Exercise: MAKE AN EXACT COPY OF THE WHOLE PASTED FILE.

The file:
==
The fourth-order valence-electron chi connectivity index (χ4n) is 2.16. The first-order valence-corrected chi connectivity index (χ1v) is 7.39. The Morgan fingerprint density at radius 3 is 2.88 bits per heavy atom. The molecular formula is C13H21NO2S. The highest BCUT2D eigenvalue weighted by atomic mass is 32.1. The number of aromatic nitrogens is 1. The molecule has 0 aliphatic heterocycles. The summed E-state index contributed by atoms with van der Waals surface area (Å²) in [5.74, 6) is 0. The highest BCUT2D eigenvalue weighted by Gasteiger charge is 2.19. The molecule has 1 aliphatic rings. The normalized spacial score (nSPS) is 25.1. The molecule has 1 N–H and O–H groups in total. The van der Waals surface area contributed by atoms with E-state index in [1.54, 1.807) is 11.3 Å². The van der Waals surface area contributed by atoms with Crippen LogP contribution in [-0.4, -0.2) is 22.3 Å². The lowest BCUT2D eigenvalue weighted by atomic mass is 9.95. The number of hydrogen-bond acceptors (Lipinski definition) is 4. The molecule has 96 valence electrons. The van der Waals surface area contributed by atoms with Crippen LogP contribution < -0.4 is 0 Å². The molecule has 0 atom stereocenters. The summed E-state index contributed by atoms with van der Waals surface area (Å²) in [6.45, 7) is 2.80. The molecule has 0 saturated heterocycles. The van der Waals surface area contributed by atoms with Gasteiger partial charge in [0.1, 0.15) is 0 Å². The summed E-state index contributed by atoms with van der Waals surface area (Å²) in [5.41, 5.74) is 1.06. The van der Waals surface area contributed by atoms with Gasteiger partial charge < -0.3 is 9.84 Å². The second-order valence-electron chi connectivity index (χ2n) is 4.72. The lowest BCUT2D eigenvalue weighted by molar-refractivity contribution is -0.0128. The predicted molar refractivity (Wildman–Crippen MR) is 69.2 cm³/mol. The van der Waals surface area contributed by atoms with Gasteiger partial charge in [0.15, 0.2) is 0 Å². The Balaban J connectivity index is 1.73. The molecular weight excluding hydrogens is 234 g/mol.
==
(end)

The fourth-order valence-electron chi connectivity index (χ4n) is 2.16. The first-order valence-corrected chi connectivity index (χ1v) is 7.39. The Morgan fingerprint density at radius 3 is 2.88 bits per heavy atom. The molecular formula is C13H21NO2S. The highest BCUT2D eigenvalue weighted by atomic mass is 32.1. The number of aromatic nitrogens is 1. The molecule has 0 aliphatic heterocycles. The summed E-state index contributed by atoms with van der Waals surface area (Å²) in [5.74, 6) is 0. The highest BCUT2D eigenvalue weighted by Gasteiger charge is 2.19. The molecule has 1 aliphatic rings. The normalized spacial score (nSPS) is 25.1. The molecule has 1 N–H and O–H groups in total. The van der Waals surface area contributed by atoms with E-state index in [1.54, 1.807) is 11.3 Å². The van der Waals surface area contributed by atoms with Crippen LogP contribution in [-0.4, -0.2) is 22.3 Å². The lowest BCUT2D eigenvalue weighted by atomic mass is 9.95. The number of hydrogen-bond acceptors (Lipinski definition) is 4. The molecule has 96 valence electrons. The van der Waals surface area contributed by atoms with Crippen LogP contribution < -0.4 is 0 Å². The molecule has 0 atom stereocenters. The summed E-state index contributed by atoms with van der Waals surface area (Å²) in [6.45, 7) is 2.80. The molecule has 0 saturated heterocycles. The van der Waals surface area contributed by atoms with Gasteiger partial charge in [0.1, 0.15) is 0 Å². The summed E-state index contributed by atoms with van der Waals surface area (Å²) in [5.41, 5.74) is 1.06. The van der Waals surface area contributed by atoms with Gasteiger partial charge < -0.3 is 9.84 Å². The second-order valence-electron chi connectivity index (χ2n) is 4.72. The lowest BCUT2D eigenvalue weighted by molar-refractivity contribution is -0.0128. The predicted molar refractivity (Wildman–Crippen MR) is 69.2 cm³/mol. The van der Waals surface area contributed by atoms with Gasteiger partial charge in [0.15, 0.2) is 0 Å². The Balaban J connectivity index is 1.73. The molecular weight excluding hydrogens is 234 g/mol.